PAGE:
For tissue autofluorescence characterization, cleared samples were imaged at 405, 488, 561, and 638 nm using our custom-made LSFM. To quantify the fluorescence intensities in each channel, 20 regions of interest (ROI) of 20 × 500 μm2 were selected randomly in the grey matter of volumetric reconstruction of ≈5 × 5 × 0.5 mm3, using Fiji70. The 20 ROIs were analyzed for each treatment and tissue transformation protocol on consecutive small pieces of cortex (precentral cortex) from patient “donor 1” (Table S2). We decided to characterize the effect of the various reagents on the brain of a very old patient (99 years old) as it presented the more severe presence of lipofuscin, whose accumulation increases during aging leading to an enhancement of the autofluorescence signals. The laser power at 405, 488, 561, and 638 nm was set at 5 mW. Means and standard deviations were plotted using Origin (OriginLab Corporation, Origin 2019b). The significance of the difference in mean values was determined using the Mann-Whitney test (Origin 2019b). The statistical significance was set at an α level = 0.05 (*P < 0.05; **P < 0.01; ***P < 0.001; ****P < 0.0001). To guarantee the reproducibility of the findings, 4 independent experiments were performed on different slices. For the NeuN depth analysis, treated SWITCH/SHIELD processed slices were acquired using our LSFM at 638 nm and n = 3 of 200 × 700 μm2 ROIs were selected for each treatment by Fiji, and mean and standard deviation were plotted using Origin. For quantifying the antibodies removal, ROIs of 6 × 6 μm2 of images acquired at 561 nm using confocal microscopy were selected by Fiji, their mean and SD were plotted using Origin. For the shrinking quantification, the sample area before and after the clearing process was calculated by Fiji (N = 3).

For signal retention, 10 neurons CR-, SST-, and NeuN-immunoreactive in a region of 500 × 500 μm2 were selected in the following downsampled reconstructions: after the immunostaining process (column 1; mean and standard deviation (SD)), after 1 year in the sandwich holder (column 2; mean and SD), and then reacquired after another week for the quantification of the bleaching process (3° column; mean and SD; see Fig. S12). The signal retention was calculated as signal to the background by taking 10 ROIs corresponding to the cellular soma (10 × 10 μm2) and 10 ROIs of the background (10 × 10 μm2) using Fiji, and plotted with Origin.

The degree of the deformation of the tissue caused by SHORT during the stripping process was performed on the high-resolution LSFM images by using the structural similarity index (SSIM index54) and the morphological deformation of the branching patterns at single-cell level in SST-immunoreactive neurons. For the SSIM index, 3 different pairs of neurons were cropped and scaled up by a factor of 4 to obtain a minimum number of 256 × 256 pixels. Then, the images were processed using the plugin SSIM index, to quantify the structural similarity.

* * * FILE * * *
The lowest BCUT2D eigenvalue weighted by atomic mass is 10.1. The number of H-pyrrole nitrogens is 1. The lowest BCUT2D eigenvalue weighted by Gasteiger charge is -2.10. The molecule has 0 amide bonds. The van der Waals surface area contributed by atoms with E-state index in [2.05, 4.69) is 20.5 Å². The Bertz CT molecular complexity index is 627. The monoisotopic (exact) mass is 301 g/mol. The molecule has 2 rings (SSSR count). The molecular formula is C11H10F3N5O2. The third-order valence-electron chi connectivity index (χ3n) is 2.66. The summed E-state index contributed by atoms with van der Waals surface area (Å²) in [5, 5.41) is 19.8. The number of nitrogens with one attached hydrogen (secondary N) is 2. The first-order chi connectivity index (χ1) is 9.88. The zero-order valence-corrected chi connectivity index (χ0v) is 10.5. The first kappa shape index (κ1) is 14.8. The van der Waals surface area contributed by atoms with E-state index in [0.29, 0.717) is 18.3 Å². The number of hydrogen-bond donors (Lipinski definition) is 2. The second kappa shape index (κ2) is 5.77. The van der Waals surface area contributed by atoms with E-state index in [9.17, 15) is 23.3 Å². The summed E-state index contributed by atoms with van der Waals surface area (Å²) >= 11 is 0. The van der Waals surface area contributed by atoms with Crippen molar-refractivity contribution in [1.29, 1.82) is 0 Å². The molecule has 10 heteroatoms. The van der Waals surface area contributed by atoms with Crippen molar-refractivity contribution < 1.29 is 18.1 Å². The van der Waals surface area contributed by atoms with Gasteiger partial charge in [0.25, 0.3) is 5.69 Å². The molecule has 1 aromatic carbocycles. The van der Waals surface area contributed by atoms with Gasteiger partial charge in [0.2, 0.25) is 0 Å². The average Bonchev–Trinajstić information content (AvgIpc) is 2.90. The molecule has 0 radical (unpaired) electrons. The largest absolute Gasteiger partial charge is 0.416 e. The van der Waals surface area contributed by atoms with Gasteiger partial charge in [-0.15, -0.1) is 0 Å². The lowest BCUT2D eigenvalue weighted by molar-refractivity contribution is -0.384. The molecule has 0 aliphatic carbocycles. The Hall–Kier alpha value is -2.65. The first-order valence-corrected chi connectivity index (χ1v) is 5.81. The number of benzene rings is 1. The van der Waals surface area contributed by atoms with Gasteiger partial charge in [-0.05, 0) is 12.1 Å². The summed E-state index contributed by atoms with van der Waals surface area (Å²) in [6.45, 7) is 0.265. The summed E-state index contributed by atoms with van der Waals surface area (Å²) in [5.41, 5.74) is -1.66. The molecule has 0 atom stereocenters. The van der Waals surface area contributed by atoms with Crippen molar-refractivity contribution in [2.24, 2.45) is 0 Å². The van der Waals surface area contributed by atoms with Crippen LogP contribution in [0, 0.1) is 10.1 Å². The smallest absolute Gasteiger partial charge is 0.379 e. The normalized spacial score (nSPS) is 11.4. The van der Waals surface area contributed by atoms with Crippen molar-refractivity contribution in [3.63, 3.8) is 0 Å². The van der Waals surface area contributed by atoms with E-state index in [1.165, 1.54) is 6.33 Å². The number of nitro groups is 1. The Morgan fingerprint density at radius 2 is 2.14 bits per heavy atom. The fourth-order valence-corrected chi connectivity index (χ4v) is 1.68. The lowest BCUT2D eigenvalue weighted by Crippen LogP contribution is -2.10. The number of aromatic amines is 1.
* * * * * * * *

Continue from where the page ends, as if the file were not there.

For the branching pattern tortuosity, the minimum distance and the real branch length of 6 different dendrites (see Fig. S10) was calculated using Fiji and plotted with Origin.

For visualization of the acquired data, the tiled raw images of extended samples acquired in a snake-like pattern by our LSFM are stitched into a 3D dataset. First, an affine transformation is applied to each image stack to resample the images and convert them from the objective reference frame to the sample reference frame. This is necessary to compensate for the fact that the objectives are tilted at 45° while the sample moves horizontally, i.e. parallel to the ground, during the acquisition. This transformation effectively “re-slices” the image stacks, optionally applying a downsampling factor in a single transformation matrix. Afterimage reslicing, the resolution of the resulting images is isotropic at 3.3 μm3. Assuming Z is the thickness axis, X is the direction along which the sample moves and Y is the transversal axis, the resliced stacks are then stitched together along the Y axis using ZetaStitcher [], a Python package designed to stitch large volumetric images such as those produced by LSFM. For visualization only purposes, a custom illumination intensity homogenization algorithm is applied to the stitched dataset or to its maximum intensity projection in order to equalize variations in the laser beam power that may occur within the objective field of view and/or between different image stacks. For each imaged wavelength independently, the algorithm simply averages the observed intensity along the X axis to create a smoothed intensity profile along Y that is used as a flat field reference to even out illumination intensity artifacts occurring across the transversal sample extension. After compression of the tiled raw images to JPEG2000 format and stitching the downscaled rows, the 3D downscaled rendering of the whole slices was performed by Fiji. Maximum Intensity Projection of 20-150 slices were used in Figs. 3, 4, 5, S6, S7, S12, and S14.

As example: the acquisition of a 500-µm thick, slice of a Broca’s area of 2 × 2 cm2 stained with 2 different dyes requires 30 min and generates 0.4 terabyte. To efficiently store the 3D subvolumes (termed tiles) acquired by LSFM, the files were compressed to JPEG2000 format, which allows a reduction of the large-scale data by 60 times. To process and extract biological meaning from the acquired image data, the tiled raw images were resliced and downscaled with an isotropic resolution of 3.3 × 3.3 × 3.3 μm3 (starting resolution: 0.5 × 0.5 × 3.3 μm3). Next, the multi-tiles downsampled images were fused to perform a downscaled reconstruction of the whole slice. Such image processing allows converting the stained Broca’s area of 2 × 2 cm2 in a Z-stack of 6 gigabyte (3 for each color) which can be visualized and analyzed by Fiji.

Reporting summary

Further information on research design is available in the Nature Research Reporting Summary linked to this article.